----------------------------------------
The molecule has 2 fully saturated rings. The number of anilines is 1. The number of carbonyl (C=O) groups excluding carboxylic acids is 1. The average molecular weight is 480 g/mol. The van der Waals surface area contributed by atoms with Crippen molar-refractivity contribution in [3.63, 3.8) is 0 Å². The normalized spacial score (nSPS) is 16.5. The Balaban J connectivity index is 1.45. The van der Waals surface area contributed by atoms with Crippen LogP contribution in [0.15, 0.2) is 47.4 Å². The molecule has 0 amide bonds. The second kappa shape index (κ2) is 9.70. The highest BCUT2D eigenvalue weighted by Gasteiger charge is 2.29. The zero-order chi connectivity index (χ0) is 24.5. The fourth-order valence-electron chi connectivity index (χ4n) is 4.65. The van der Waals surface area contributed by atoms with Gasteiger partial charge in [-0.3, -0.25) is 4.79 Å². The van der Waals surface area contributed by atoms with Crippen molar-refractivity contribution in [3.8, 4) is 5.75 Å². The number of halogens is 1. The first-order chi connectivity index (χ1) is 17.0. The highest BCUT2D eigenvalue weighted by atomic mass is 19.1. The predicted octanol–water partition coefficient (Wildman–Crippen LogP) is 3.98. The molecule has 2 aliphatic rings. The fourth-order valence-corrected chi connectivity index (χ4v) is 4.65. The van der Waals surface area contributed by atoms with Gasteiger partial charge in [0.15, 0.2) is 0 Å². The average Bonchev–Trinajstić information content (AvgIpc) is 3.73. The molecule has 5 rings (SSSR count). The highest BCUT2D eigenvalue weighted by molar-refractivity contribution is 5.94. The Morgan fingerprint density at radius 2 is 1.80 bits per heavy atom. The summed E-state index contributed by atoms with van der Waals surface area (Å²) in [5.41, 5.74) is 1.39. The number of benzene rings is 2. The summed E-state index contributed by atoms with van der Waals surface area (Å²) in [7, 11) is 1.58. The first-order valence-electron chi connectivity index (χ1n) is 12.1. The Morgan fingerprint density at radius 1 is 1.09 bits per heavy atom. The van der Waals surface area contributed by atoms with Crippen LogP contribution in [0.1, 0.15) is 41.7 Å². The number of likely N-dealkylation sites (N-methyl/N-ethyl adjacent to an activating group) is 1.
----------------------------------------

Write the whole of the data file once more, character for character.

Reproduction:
The molecule has 2 fully saturated rings. The number of anilines is 1. The number of carbonyl (C=O) groups excluding carboxylic acids is 1. The average molecular weight is 480 g/mol. The van der Waals surface area contributed by atoms with Crippen molar-refractivity contribution in [3.63, 3.8) is 0 Å². The normalized spacial score (nSPS) is 16.5. The Balaban J connectivity index is 1.45. The van der Waals surface area contributed by atoms with Crippen LogP contribution in [0.15, 0.2) is 47.4 Å². The molecule has 0 amide bonds. The second kappa shape index (κ2) is 9.70. The highest BCUT2D eigenvalue weighted by Gasteiger charge is 2.29. The zero-order chi connectivity index (χ0) is 24.5. The fourth-order valence-electron chi connectivity index (χ4n) is 4.65. The van der Waals surface area contributed by atoms with Gasteiger partial charge in [-0.3, -0.25) is 4.79 Å². The van der Waals surface area contributed by atoms with Crippen molar-refractivity contribution in [3.8, 4) is 5.75 Å². The number of halogens is 1. The first-order chi connectivity index (χ1) is 17.0. The highest BCUT2D eigenvalue weighted by atomic mass is 19.1. The predicted octanol–water partition coefficient (Wildman–Crippen LogP) is 3.98. The molecule has 2 aliphatic rings. The fourth-order valence-corrected chi connectivity index (χ4v) is 4.65. The van der Waals surface area contributed by atoms with Gasteiger partial charge in [0.15, 0.2) is 0 Å². The average Bonchev–Trinajstić information content (AvgIpc) is 3.73. The molecule has 5 rings (SSSR count). The highest BCUT2D eigenvalue weighted by molar-refractivity contribution is 5.94. The Morgan fingerprint density at radius 2 is 1.80 bits per heavy atom. The summed E-state index contributed by atoms with van der Waals surface area (Å²) in [5.41, 5.74) is 1.39. The number of benzene rings is 2. The summed E-state index contributed by atoms with van der Waals surface area (Å²) in [7, 11) is 1.58. The first-order valence-electron chi connectivity index (χ1n) is 12.1. The Morgan fingerprint density at radius 1 is 1.09 bits per heavy atom. The van der Waals surface area contributed by atoms with Crippen LogP contribution in [0.1, 0.15) is 41.7 Å². The number of likely N-dealkylation sites (N-methyl/N-ethyl adjacent to an activating group) is 1.